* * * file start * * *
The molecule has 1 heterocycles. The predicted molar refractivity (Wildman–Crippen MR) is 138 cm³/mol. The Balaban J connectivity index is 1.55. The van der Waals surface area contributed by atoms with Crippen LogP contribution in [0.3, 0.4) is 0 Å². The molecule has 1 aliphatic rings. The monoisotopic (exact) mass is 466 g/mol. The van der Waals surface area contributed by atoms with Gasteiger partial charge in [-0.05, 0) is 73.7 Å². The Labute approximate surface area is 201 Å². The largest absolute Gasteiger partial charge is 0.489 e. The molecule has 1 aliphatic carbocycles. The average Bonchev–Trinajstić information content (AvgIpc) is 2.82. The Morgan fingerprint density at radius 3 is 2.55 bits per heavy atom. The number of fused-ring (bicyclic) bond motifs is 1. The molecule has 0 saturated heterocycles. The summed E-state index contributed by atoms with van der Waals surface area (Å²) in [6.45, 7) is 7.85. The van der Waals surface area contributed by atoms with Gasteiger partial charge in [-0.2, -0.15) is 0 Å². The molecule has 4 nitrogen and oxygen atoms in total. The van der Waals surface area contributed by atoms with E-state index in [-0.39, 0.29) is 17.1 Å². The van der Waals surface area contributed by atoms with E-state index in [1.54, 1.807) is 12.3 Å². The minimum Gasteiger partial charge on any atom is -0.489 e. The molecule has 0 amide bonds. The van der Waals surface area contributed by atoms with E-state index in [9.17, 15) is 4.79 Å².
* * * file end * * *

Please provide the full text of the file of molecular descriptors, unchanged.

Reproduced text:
The molecule has 1 heterocycles. The predicted molar refractivity (Wildman–Crippen MR) is 138 cm³/mol. The Balaban J connectivity index is 1.55. The van der Waals surface area contributed by atoms with Crippen LogP contribution in [0.3, 0.4) is 0 Å². The molecule has 1 aliphatic rings. The monoisotopic (exact) mass is 466 g/mol. The van der Waals surface area contributed by atoms with Gasteiger partial charge in [-0.05, 0) is 73.7 Å². The Labute approximate surface area is 201 Å². The largest absolute Gasteiger partial charge is 0.489 e. The molecule has 1 aliphatic carbocycles. The average Bonchev–Trinajstić information content (AvgIpc) is 2.82. The Morgan fingerprint density at radius 3 is 2.55 bits per heavy atom. The number of fused-ring (bicyclic) bond motifs is 1. The molecule has 0 saturated heterocycles. The summed E-state index contributed by atoms with van der Waals surface area (Å²) in [6.45, 7) is 7.85. The van der Waals surface area contributed by atoms with Gasteiger partial charge in [-0.2, -0.15) is 0 Å². The molecule has 4 nitrogen and oxygen atoms in total. The van der Waals surface area contributed by atoms with E-state index in [-0.39, 0.29) is 17.1 Å². The van der Waals surface area contributed by atoms with E-state index in [1.54, 1.807) is 12.3 Å². The minimum Gasteiger partial charge on any atom is -0.489 e. The molecule has 0 amide bonds. The van der Waals surface area contributed by atoms with E-state index in [9.17, 15) is 4.79 Å².